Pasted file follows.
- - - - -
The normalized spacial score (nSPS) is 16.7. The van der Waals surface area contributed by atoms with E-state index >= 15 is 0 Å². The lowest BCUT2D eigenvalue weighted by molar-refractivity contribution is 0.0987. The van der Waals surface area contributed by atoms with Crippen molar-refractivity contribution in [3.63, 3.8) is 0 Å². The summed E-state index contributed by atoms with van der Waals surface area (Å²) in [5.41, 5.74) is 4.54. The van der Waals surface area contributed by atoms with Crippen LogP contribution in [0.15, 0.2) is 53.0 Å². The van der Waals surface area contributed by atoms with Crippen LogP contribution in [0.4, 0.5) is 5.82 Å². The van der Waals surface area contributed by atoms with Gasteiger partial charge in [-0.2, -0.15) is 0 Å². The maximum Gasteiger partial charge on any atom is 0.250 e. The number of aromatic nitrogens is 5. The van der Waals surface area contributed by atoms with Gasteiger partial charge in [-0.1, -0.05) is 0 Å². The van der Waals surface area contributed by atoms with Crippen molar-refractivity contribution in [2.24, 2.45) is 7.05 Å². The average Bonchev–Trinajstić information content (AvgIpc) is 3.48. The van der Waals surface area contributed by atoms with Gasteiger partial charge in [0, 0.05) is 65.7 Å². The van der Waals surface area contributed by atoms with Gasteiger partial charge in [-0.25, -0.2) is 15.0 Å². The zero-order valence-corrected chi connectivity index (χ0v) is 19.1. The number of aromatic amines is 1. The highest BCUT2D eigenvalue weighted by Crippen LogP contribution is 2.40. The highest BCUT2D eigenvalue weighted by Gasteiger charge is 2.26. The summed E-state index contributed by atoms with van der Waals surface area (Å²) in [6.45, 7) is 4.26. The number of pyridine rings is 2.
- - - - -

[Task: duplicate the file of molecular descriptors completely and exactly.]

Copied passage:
The normalized spacial score (nSPS) is 16.7. The van der Waals surface area contributed by atoms with E-state index >= 15 is 0 Å². The lowest BCUT2D eigenvalue weighted by molar-refractivity contribution is 0.0987. The van der Waals surface area contributed by atoms with Crippen molar-refractivity contribution in [3.63, 3.8) is 0 Å². The summed E-state index contributed by atoms with van der Waals surface area (Å²) in [5.41, 5.74) is 4.54. The van der Waals surface area contributed by atoms with Crippen LogP contribution in [0.15, 0.2) is 53.0 Å². The van der Waals surface area contributed by atoms with Crippen LogP contribution in [0.4, 0.5) is 5.82 Å². The van der Waals surface area contributed by atoms with Gasteiger partial charge in [-0.2, -0.15) is 0 Å². The maximum Gasteiger partial charge on any atom is 0.250 e. The number of aromatic nitrogens is 5. The van der Waals surface area contributed by atoms with Gasteiger partial charge in [-0.1, -0.05) is 0 Å². The van der Waals surface area contributed by atoms with Crippen molar-refractivity contribution in [2.24, 2.45) is 7.05 Å². The average Bonchev–Trinajstić information content (AvgIpc) is 3.48. The van der Waals surface area contributed by atoms with Gasteiger partial charge in [0, 0.05) is 65.7 Å². The van der Waals surface area contributed by atoms with Gasteiger partial charge in [-0.25, -0.2) is 15.0 Å². The zero-order valence-corrected chi connectivity index (χ0v) is 19.1. The number of aromatic amines is 1. The highest BCUT2D eigenvalue weighted by Crippen LogP contribution is 2.40. The highest BCUT2D eigenvalue weighted by Gasteiger charge is 2.26. The summed E-state index contributed by atoms with van der Waals surface area (Å²) in [6.45, 7) is 4.26. The number of pyridine rings is 2.